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THE WRONG MAN. [Newspaper Article] — Gilgandra Weekly — 26 November 1915
THE Y^RONG MAN. Daring the hearing of a case of riotous behaviour case at the local court fester day a rather amusing incident occurred. The station master, who had been called a§ a witness, was standing near one. of the defendants, the other just then not having appeared. The deposition clerk, being ignorant of his identity, began to charge him with the offence, when the P.M. interpolated "You are charging the station master-" Shortly afterwards the genuine defendant happened along, and the ease proceeded.
COLLIE NEWS [Newspaper Article] — Gilgandra Weekly — 26 November 1915
. COLLIE NEWS (From our correspondent.) e The Collie district is suffering fiom a very dry spell at present, owing to the want of a good fall of rain, which would brighten the pros pects of the summer, which, up to the present, are far from encourag ing, especially to owners of stock. On Sunday evening a few thunder, storms passed over and continued coming up and going off until about eleven o'clock the same night, with the usual rain of the west (thunder and lightning). The lightning was very vivid m the last storm or two. I rivate Les Howcliff came horn on a few days leave on Saturday. Private Rowcliff says that he is to again 0r' Wednesday 2, . V- J- am led to understand that this is not Private Rowcliff's fi nal leave. Private KovvcIifS; states tliafc as za'r as he knoyv:s he is not- to sail before 2nd December, which date he thinks he will be sailing QR. He looks extremely wel], so " well that his Collie friends did not know him when he arrived. This speaks weli for the camp ]i...
GREAT CROP OF OATS. [Newspaper Article] — Gilgandra Weekly — 26 November 1915
GREAT CROP OP OATS. The oats that were found growing on Mi: J. B. Far ran el's Peel Farm, near Forbes, and which measured 7ft Gin., have been eclipsed. Mr' J. F. Male, of Groolagong, lias a pa', -.h of tall oats, one stalk of which is over 8ft in length. Still, honors are very even, as the Forbes skyscraper Nour ished in unploughed land, -while the Goolagong giant was in prepared soil.
DEATH OF AN OLD RESIDENT [Newspaper Article] — Gilgandra Weekly — 26 November 1915
DEATH OF KN OLD RSSIBEJMT Early this week Mrs. Mary Ana Reed, one of the oldest residents of this district, passed quietly away at her residence at Boborah, at the age - of 86 years. The deceased, who had been married twice, survived both of her husbands. Some years ago she held a considerable area of land,, which she devoted to grazing- pur poses, but allowing the leases to fall in, at the time of her death she only held a small farming property. De ceased was a native of Mulgoa, in the Penrith district, and although she ha4 a large family, only que son. —Mr. Desmond Jackson—is at pre sent alive. Other children were Mesdames H. Hall, J. Woods and,' James Donnelly. The body was in terred in the private cemetery at Boborab on Monday last, the Angli can clergman officiating.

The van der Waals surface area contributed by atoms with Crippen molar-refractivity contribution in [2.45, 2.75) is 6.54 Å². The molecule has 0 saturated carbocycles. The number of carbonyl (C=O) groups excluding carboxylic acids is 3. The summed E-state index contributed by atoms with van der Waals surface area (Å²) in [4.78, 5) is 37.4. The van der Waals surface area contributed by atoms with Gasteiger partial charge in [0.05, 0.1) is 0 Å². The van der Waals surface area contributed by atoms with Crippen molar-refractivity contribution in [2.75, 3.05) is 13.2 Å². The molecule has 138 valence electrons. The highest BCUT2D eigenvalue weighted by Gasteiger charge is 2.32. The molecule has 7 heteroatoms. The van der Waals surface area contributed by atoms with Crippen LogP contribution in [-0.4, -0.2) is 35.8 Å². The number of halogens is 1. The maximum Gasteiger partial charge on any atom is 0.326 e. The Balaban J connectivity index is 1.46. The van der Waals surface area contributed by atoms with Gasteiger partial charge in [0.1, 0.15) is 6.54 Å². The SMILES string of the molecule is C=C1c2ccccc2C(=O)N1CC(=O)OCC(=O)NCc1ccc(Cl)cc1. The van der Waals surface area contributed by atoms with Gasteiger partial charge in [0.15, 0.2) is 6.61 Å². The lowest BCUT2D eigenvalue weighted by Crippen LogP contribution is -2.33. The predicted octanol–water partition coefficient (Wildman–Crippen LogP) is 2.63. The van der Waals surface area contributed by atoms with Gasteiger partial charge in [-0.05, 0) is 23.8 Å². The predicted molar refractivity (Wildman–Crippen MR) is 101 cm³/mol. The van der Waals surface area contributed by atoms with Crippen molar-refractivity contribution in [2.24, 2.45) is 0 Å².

Local and District News. [Newspaper Article] — Gilgandra Weekly — 26 November 1915
A small bash fire occared between Bearbong and Mundooran on Satui' day, bat fortunately did not cause »ny damage, * * # Additions and renovations at pre sent being made to,, the Royal/Hotel, Gilgandra, when completed, will cost . nearly £4000. ! *= # # 1 On Tuesday morning Mr. J. Mit-1 chell, of " Fairfield," Collie, tracked j 270 fat sheep to Wodonga, Victoria, j and a similar namber to Flemington. * # # On Sunday night the flour mill at Gilgandra instituted a third shift, which means that operations are now being carried on continuously. *= # « Private W. Smith, one of the " Coo-ees," who arrived in Gilgandra on Friday on leave, left again for Liverpool on Mondav. «= * At Lance's Railway Hotel billiard room on Monday night a private bil liard match, 100 up, for a side wager, between Messrs. King and Walke, was won by the iormer by 16 points. * =x- # Last week no less than 10,000 bags of wheat were handled at tho local railway station, and waggon load after Waggon load still contin...
A GIRL'S OFFER. [Newspaper Article] — Gilgandra Weekly — 26 November 1915
A young New Zealand girl Las written to the Defence Minister of fering herself for active service abroad. "I have been intending for a good while to write you on this very serious subject," she stated in her letter. "I am very anxious to know .whether 1 and others can go to the war and fight in the- trenches, and I am positive we w uld not dis grace our country. If only you would give the girls a chance, what a name little New Zealand^vould^et sending its girls to fight. People would say we were mad, but would soon prove our worth, and put those admirable shirkers in the shade." The girl suggested taking a suitable number of country girls and putting them through military training of a severe kind. There would be good results. She herself was a big girl, 20 years old, weigh ing lOst. She could ride, and was not afraid of anything. She had done some shooting. One brother was away at the front, and another was going in the reinforcements. She pleaded for a chance, and threatened to pe...